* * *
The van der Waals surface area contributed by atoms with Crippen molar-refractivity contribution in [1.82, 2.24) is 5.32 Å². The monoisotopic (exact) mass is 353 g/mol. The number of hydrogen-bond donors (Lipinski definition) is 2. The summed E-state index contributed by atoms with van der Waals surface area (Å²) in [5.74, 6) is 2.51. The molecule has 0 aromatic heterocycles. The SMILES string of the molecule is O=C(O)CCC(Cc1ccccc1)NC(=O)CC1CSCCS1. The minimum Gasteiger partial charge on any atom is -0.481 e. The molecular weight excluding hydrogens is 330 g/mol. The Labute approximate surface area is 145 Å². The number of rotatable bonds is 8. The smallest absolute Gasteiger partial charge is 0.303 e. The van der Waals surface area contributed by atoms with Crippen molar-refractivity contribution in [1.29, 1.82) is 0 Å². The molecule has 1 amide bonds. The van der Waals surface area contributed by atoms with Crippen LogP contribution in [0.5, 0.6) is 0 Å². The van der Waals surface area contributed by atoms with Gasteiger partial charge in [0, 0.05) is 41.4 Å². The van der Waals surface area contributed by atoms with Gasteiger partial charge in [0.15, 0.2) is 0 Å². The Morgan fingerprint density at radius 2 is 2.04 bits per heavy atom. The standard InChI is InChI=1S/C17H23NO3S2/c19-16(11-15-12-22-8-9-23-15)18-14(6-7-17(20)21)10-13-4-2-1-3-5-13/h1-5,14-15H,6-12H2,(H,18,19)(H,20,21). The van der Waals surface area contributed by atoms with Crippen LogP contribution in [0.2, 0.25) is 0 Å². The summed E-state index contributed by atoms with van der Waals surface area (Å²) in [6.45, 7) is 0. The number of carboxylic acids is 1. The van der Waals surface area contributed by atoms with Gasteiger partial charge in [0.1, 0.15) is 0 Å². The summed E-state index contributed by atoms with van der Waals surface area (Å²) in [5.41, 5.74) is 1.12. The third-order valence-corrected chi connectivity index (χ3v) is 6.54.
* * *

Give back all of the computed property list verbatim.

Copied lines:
The van der Waals surface area contributed by atoms with Crippen molar-refractivity contribution in [1.82, 2.24) is 5.32 Å². The monoisotopic (exact) mass is 353 g/mol. The number of hydrogen-bond donors (Lipinski definition) is 2. The summed E-state index contributed by atoms with van der Waals surface area (Å²) in [5.74, 6) is 2.51. The molecule has 0 aromatic heterocycles. The SMILES string of the molecule is O=C(O)CCC(Cc1ccccc1)NC(=O)CC1CSCCS1. The minimum Gasteiger partial charge on any atom is -0.481 e. The molecular weight excluding hydrogens is 330 g/mol. The Labute approximate surface area is 145 Å². The number of rotatable bonds is 8. The smallest absolute Gasteiger partial charge is 0.303 e. The van der Waals surface area contributed by atoms with Crippen molar-refractivity contribution in [1.29, 1.82) is 0 Å². The molecule has 1 amide bonds. The van der Waals surface area contributed by atoms with Crippen LogP contribution in [0.5, 0.6) is 0 Å². The van der Waals surface area contributed by atoms with Gasteiger partial charge in [0, 0.05) is 41.4 Å². The van der Waals surface area contributed by atoms with Gasteiger partial charge in [0.15, 0.2) is 0 Å². The Morgan fingerprint density at radius 2 is 2.04 bits per heavy atom. The standard InChI is InChI=1S/C17H23NO3S2/c19-16(11-15-12-22-8-9-23-15)18-14(6-7-17(20)21)10-13-4-2-1-3-5-13/h1-5,14-15H,6-12H2,(H,18,19)(H,20,21). The van der Waals surface area contributed by atoms with Crippen LogP contribution in [0.2, 0.25) is 0 Å². The summed E-state index contributed by atoms with van der Waals surface area (Å²) in [6.45, 7) is 0. The number of carboxylic acids is 1. The van der Waals surface area contributed by atoms with Gasteiger partial charge in [0.1, 0.15) is 0 Å². The summed E-state index contributed by atoms with van der Waals surface area (Å²) in [5.41, 5.74) is 1.12. The third-order valence-corrected chi connectivity index (χ3v) is 6.54.